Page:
George Nakashima’s furniture sells best when its edges meander. This Japanese-American woodworker, who ran a studio in New Hope, Pa., from 1946 until his death in 1990, was famous for not sanding away knots and fissures he found on walnut or redwood slabs.
But before he developed that signature, he drew on his original training as an architect and created almost entirely rectilinear modernist pieces. An exhibition opening on Friday at Moderne Gallery in Philadelphia, “Early Furniture by George Nakashima, 1936-1956: The Architect Designs,” shows asymmetry and intentional flaws just starting to creep into his work.
Nakashima, who earned an architecture degree at the Massachusetts Institute of Technology
in 1930, first worked at architects’ offices in Japan, then set up a furniture workshop in Seattle. The business was short-lived: during World War II, his family was forced into an internment camp in Idaho and only released after a former boss, the architect Antonin Raymond, sponsored them and moved them to New Hope. Nakashima soon began collecting gnarled boards that local cabinetmakers rejected and persuading clients to preserve the natural contours.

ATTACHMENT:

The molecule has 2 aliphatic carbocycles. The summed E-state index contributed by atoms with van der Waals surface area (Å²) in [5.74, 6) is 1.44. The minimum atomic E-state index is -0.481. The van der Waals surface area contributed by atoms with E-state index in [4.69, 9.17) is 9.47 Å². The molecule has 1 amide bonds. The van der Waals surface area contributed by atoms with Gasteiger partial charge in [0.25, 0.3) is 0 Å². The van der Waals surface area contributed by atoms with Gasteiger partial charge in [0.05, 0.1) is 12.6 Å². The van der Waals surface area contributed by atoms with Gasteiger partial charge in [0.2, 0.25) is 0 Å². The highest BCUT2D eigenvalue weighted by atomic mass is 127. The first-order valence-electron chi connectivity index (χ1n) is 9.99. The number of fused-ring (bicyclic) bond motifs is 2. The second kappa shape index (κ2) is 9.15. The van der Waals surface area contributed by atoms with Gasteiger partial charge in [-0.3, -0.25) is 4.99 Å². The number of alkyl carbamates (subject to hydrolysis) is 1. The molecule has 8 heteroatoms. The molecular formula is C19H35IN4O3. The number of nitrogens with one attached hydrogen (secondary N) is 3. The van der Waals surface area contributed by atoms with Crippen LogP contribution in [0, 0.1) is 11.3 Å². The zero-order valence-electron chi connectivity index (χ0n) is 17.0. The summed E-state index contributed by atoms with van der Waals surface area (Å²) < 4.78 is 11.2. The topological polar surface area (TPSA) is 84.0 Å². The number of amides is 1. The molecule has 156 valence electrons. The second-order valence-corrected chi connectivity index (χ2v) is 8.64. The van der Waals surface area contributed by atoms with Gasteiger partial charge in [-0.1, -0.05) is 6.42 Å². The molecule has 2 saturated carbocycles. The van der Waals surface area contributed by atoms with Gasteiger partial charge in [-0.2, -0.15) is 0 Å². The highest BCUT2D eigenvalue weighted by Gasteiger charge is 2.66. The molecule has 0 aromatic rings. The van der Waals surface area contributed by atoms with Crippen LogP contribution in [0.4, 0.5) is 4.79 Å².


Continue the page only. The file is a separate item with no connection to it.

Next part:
Moderne’s exhibition has about 50 pieces, dating back to a 1936 chair with sea grass woven around peeled cedar branches. By 1948, Nakashima had carved a bitterbrush twig into a drawer handle for a walnut desk ($25,000 at Moderne), and in 1956 he built two mismatched legs for a walnut coffee table with burn marks and gouges ($24,500).
Moderne’s prices for its pre-1956 works range from $3,500 for a 1951 walnut chair with a cantilevered seat to $100,000 for a 1951 walnut wall cabinet mounted on burl poles. The gallery is also displaying about 20 post-1950s objects, at prices up to $125,000.
“Those are more of the dramatic pieces people recognize, more of the bells and whistles,” said Robert Aibel, Moderne Gallery's owner.